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Who Are You? Reaffirming Human Dignity

October 28, 2019

Aaron Neil

Andrew P.W. Bennett

Faith Communities

Research Report

Human Dignity

“Know thyself.”

This ancient Greek maxim is popular today, but also widely misunderstood. Self knowledge goes deeper than awareness of your likes, dislikes, and personal interests. To know who you are, is to know what you are.

What kind of being am I? What does it mean to be human? Do I have dignity? Who Are You? Reaffirming Human Dignity from the Cardus Religious Freedom Institute will help you answer these questions.

Part 1: The Meaning of Human Dignity

What Does it Mean to be Human?

How do we know who we are? What is at the core of our personhood?

Unlike humans, animals make decisions solely from biological instinct. Let us consider a black bear. It’s late autumn, and your average black bear is starting to forage around for the winter that is storming toward him. His den is cold and empty, the walls bare of art, the floor is without a carpet. This is a bear who is thinking only about one thing, and that is his stomach: insects, berries, roots, fish, or maybe even decaying fellow animals are what capture his attention. The bear is not inventing new ways to make this ancient process go more smoothly. He’s not seeking to beautify his den by painting frescoes on the den walls. He’s not reflecting, as he shambles through the woods, about why everything is so unfair or how he could streamline this process for maximum efficiency. He’s a bear, and glorious in his way because of that, but he’s not you and he’s not me. He’s not human.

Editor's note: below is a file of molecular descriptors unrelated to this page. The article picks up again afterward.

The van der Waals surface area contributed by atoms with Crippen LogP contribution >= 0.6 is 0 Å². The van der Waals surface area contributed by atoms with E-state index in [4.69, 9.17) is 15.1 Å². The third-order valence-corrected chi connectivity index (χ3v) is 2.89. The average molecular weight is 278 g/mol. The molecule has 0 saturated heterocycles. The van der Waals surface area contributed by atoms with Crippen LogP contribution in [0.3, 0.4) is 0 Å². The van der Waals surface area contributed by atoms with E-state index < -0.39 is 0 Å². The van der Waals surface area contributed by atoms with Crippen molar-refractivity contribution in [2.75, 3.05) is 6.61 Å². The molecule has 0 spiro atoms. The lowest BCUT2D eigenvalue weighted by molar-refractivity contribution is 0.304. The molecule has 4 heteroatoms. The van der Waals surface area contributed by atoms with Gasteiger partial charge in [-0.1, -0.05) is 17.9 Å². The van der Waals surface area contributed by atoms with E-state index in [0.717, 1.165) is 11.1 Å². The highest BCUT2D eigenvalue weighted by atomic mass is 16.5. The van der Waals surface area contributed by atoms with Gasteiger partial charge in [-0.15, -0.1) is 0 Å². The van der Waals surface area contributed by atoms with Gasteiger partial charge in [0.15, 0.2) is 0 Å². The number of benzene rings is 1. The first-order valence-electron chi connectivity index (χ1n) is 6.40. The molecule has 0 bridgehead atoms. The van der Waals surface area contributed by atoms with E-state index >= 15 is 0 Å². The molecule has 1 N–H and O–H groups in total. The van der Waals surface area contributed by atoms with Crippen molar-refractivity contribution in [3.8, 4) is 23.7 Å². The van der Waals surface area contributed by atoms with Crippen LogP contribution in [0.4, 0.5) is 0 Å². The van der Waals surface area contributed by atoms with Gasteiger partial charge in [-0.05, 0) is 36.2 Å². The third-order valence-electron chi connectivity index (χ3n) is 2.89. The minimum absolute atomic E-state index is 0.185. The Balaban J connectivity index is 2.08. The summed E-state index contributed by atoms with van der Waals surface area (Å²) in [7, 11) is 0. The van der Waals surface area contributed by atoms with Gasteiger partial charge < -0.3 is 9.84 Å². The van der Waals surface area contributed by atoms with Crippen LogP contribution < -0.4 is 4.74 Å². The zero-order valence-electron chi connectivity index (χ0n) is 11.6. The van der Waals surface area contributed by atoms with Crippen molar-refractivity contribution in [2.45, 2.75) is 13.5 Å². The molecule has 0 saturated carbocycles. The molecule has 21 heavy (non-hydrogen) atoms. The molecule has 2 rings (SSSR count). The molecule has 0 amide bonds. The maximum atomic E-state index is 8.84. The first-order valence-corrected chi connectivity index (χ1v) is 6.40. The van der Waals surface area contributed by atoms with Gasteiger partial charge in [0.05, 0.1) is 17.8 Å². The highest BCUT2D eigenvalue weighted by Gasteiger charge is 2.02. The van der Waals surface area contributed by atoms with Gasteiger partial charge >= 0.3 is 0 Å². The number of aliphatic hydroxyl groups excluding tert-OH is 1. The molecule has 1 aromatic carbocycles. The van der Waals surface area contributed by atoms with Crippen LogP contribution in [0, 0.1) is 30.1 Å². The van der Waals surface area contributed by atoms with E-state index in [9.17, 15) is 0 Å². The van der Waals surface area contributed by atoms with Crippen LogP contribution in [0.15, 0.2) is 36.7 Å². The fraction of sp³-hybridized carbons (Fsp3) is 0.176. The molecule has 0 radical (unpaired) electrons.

Aristotle described human beings as rational animals. Like other animals, humans pursue survival, reproduction, and material welfare. However, human beings also have qualities that separate them from animals, including the capacity to contemplate why they act in certain ways, to evolve how they act, and to desire understanding of what exists beyond themselves and within themselves. According to Aristotle, humans have “rational souls.” In other words, we are rational by nature. In the ancient understanding, reason is not simply the ability to score high on an IQ test or solve a math problem. The Greeks understood reason more broadly as the capacity for self-control, self-reflection, and self-awareness even at a young age. Only people can direct their own behaviour by reflecting on the life they want to live.